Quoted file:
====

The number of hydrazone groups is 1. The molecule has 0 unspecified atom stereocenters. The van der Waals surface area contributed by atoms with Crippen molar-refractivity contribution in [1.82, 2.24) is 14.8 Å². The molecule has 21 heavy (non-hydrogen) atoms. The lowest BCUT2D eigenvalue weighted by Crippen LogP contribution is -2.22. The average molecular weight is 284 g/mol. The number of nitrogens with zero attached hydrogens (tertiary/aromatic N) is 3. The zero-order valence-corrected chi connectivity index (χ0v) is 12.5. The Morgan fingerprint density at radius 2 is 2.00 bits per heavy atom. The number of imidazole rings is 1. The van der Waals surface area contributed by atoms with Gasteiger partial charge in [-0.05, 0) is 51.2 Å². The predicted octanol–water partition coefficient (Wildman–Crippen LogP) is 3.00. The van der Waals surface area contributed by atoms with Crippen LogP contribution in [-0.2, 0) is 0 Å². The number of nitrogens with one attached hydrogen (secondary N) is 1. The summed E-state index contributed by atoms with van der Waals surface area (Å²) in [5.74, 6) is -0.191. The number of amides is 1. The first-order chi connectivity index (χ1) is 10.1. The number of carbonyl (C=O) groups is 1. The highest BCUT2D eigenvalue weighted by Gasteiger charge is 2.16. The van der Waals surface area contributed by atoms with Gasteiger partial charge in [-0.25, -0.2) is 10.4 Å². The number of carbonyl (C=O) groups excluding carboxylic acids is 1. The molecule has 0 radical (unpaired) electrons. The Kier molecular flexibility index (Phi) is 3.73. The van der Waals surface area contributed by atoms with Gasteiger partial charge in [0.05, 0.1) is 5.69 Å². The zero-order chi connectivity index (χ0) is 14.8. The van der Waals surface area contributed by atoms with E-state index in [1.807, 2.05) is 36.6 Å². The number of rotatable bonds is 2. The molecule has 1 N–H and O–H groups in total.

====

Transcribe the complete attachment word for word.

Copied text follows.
The number of hydrazone groups is 1. The molecule has 0 unspecified atom stereocenters. The van der Waals surface area contributed by atoms with Crippen molar-refractivity contribution in [1.82, 2.24) is 14.8 Å². The molecule has 21 heavy (non-hydrogen) atoms. The lowest BCUT2D eigenvalue weighted by Crippen LogP contribution is -2.22. The average molecular weight is 284 g/mol. The number of nitrogens with zero attached hydrogens (tertiary/aromatic N) is 3. The zero-order valence-corrected chi connectivity index (χ0v) is 12.5. The Morgan fingerprint density at radius 2 is 2.00 bits per heavy atom. The number of imidazole rings is 1. The van der Waals surface area contributed by atoms with Gasteiger partial charge in [-0.05, 0) is 51.2 Å². The predicted octanol–water partition coefficient (Wildman–Crippen LogP) is 3.00. The van der Waals surface area contributed by atoms with Crippen LogP contribution in [-0.2, 0) is 0 Å². The number of nitrogens with one attached hydrogen (secondary N) is 1. The summed E-state index contributed by atoms with van der Waals surface area (Å²) in [5.74, 6) is -0.191. The number of amides is 1. The first-order chi connectivity index (χ1) is 10.1. The number of carbonyl (C=O) groups is 1. The highest BCUT2D eigenvalue weighted by Gasteiger charge is 2.16. The van der Waals surface area contributed by atoms with Gasteiger partial charge in [-0.25, -0.2) is 10.4 Å². The number of carbonyl (C=O) groups excluding carboxylic acids is 1. The molecule has 0 radical (unpaired) electrons. The Kier molecular flexibility index (Phi) is 3.73. The van der Waals surface area contributed by atoms with Gasteiger partial charge in [0.05, 0.1) is 5.69 Å². The zero-order chi connectivity index (χ0) is 14.8. The van der Waals surface area contributed by atoms with E-state index in [1.807, 2.05) is 36.6 Å². The number of rotatable bonds is 2. The molecule has 1 N–H and O–H groups in total.